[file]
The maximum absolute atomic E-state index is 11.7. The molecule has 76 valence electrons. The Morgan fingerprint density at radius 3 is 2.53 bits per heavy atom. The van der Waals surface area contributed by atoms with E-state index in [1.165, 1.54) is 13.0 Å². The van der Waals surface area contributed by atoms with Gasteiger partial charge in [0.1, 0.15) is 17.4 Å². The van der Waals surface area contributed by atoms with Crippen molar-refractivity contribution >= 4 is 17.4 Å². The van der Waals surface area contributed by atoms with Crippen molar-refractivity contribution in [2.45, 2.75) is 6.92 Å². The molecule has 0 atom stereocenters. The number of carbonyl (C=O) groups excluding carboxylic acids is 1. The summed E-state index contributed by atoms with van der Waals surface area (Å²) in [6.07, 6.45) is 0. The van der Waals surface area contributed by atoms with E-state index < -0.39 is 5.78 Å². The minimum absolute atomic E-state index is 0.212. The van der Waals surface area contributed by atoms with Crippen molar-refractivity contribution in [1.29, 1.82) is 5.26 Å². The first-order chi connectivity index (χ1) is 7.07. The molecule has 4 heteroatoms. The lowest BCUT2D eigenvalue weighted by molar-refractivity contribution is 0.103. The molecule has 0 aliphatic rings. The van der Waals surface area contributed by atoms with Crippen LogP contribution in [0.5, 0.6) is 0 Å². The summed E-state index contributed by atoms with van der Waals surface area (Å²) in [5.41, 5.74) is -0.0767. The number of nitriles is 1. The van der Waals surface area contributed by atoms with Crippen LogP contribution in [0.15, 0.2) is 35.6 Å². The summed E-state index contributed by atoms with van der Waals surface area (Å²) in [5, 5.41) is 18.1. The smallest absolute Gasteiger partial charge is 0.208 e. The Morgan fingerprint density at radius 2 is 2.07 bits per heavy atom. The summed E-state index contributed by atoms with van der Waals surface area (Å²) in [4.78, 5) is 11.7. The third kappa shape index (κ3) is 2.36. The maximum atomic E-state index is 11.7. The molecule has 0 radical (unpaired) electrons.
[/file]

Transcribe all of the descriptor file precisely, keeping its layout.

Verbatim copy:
The maximum absolute atomic E-state index is 11.7. The molecule has 76 valence electrons. The Morgan fingerprint density at radius 3 is 2.53 bits per heavy atom. The van der Waals surface area contributed by atoms with E-state index in [1.165, 1.54) is 13.0 Å². The van der Waals surface area contributed by atoms with Gasteiger partial charge in [0.1, 0.15) is 17.4 Å². The van der Waals surface area contributed by atoms with Crippen molar-refractivity contribution >= 4 is 17.4 Å². The van der Waals surface area contributed by atoms with Crippen molar-refractivity contribution in [2.45, 2.75) is 6.92 Å². The molecule has 0 atom stereocenters. The number of carbonyl (C=O) groups excluding carboxylic acids is 1. The summed E-state index contributed by atoms with van der Waals surface area (Å²) in [6.07, 6.45) is 0. The van der Waals surface area contributed by atoms with E-state index < -0.39 is 5.78 Å². The minimum absolute atomic E-state index is 0.212. The van der Waals surface area contributed by atoms with Crippen molar-refractivity contribution in [1.29, 1.82) is 5.26 Å². The first-order chi connectivity index (χ1) is 7.07. The molecule has 4 heteroatoms. The lowest BCUT2D eigenvalue weighted by molar-refractivity contribution is 0.103. The molecule has 0 aliphatic rings. The van der Waals surface area contributed by atoms with Crippen LogP contribution in [0.5, 0.6) is 0 Å². The summed E-state index contributed by atoms with van der Waals surface area (Å²) in [5.41, 5.74) is -0.0767. The number of nitriles is 1. The van der Waals surface area contributed by atoms with Crippen LogP contribution in [0.15, 0.2) is 35.6 Å². The summed E-state index contributed by atoms with van der Waals surface area (Å²) in [5, 5.41) is 18.1. The smallest absolute Gasteiger partial charge is 0.208 e. The Morgan fingerprint density at radius 2 is 2.07 bits per heavy atom. The summed E-state index contributed by atoms with van der Waals surface area (Å²) in [4.78, 5) is 11.7. The third kappa shape index (κ3) is 2.36. The maximum atomic E-state index is 11.7. The molecule has 0 radical (unpaired) electrons.